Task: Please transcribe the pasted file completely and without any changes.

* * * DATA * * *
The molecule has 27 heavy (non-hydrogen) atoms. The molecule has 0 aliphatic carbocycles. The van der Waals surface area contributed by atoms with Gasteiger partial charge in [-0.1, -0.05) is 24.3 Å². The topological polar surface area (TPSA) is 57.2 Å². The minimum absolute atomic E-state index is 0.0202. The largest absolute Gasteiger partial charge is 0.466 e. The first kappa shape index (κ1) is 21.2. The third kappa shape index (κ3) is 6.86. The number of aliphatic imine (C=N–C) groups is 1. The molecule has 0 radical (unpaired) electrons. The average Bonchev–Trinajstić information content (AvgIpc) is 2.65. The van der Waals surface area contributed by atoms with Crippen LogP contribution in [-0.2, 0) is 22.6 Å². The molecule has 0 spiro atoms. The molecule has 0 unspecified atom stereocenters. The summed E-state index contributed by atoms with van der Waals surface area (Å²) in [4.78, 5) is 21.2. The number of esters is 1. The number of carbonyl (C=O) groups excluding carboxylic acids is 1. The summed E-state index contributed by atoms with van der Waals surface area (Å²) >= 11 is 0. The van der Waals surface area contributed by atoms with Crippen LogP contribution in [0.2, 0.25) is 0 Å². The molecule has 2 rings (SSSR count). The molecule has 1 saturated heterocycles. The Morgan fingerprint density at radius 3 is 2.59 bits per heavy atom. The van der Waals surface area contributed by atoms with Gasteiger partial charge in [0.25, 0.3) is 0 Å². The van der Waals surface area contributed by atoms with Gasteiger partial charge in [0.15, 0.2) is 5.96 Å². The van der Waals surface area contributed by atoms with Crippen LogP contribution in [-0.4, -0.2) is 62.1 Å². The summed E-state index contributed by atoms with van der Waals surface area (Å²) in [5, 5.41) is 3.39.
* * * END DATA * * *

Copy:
The molecule has 27 heavy (non-hydrogen) atoms. The molecule has 0 aliphatic carbocycles. The van der Waals surface area contributed by atoms with Gasteiger partial charge in [-0.1, -0.05) is 24.3 Å². The topological polar surface area (TPSA) is 57.2 Å². The minimum absolute atomic E-state index is 0.0202. The largest absolute Gasteiger partial charge is 0.466 e. The first kappa shape index (κ1) is 21.2. The third kappa shape index (κ3) is 6.86. The number of aliphatic imine (C=N–C) groups is 1. The molecule has 0 radical (unpaired) electrons. The average Bonchev–Trinajstić information content (AvgIpc) is 2.65. The van der Waals surface area contributed by atoms with Crippen LogP contribution in [-0.2, 0) is 22.6 Å². The molecule has 0 spiro atoms. The molecule has 0 unspecified atom stereocenters. The summed E-state index contributed by atoms with van der Waals surface area (Å²) in [4.78, 5) is 21.2. The number of esters is 1. The number of carbonyl (C=O) groups excluding carboxylic acids is 1. The summed E-state index contributed by atoms with van der Waals surface area (Å²) >= 11 is 0. The van der Waals surface area contributed by atoms with Crippen LogP contribution in [0.2, 0.25) is 0 Å². The molecule has 2 rings (SSSR count). The molecule has 1 saturated heterocycles. The Morgan fingerprint density at radius 3 is 2.59 bits per heavy atom. The van der Waals surface area contributed by atoms with Gasteiger partial charge in [0.25, 0.3) is 0 Å². The van der Waals surface area contributed by atoms with Gasteiger partial charge in [0.15, 0.2) is 5.96 Å². The van der Waals surface area contributed by atoms with Crippen LogP contribution in [-0.4, -0.2) is 62.1 Å². The summed E-state index contributed by atoms with van der Waals surface area (Å²) in [5, 5.41) is 3.39.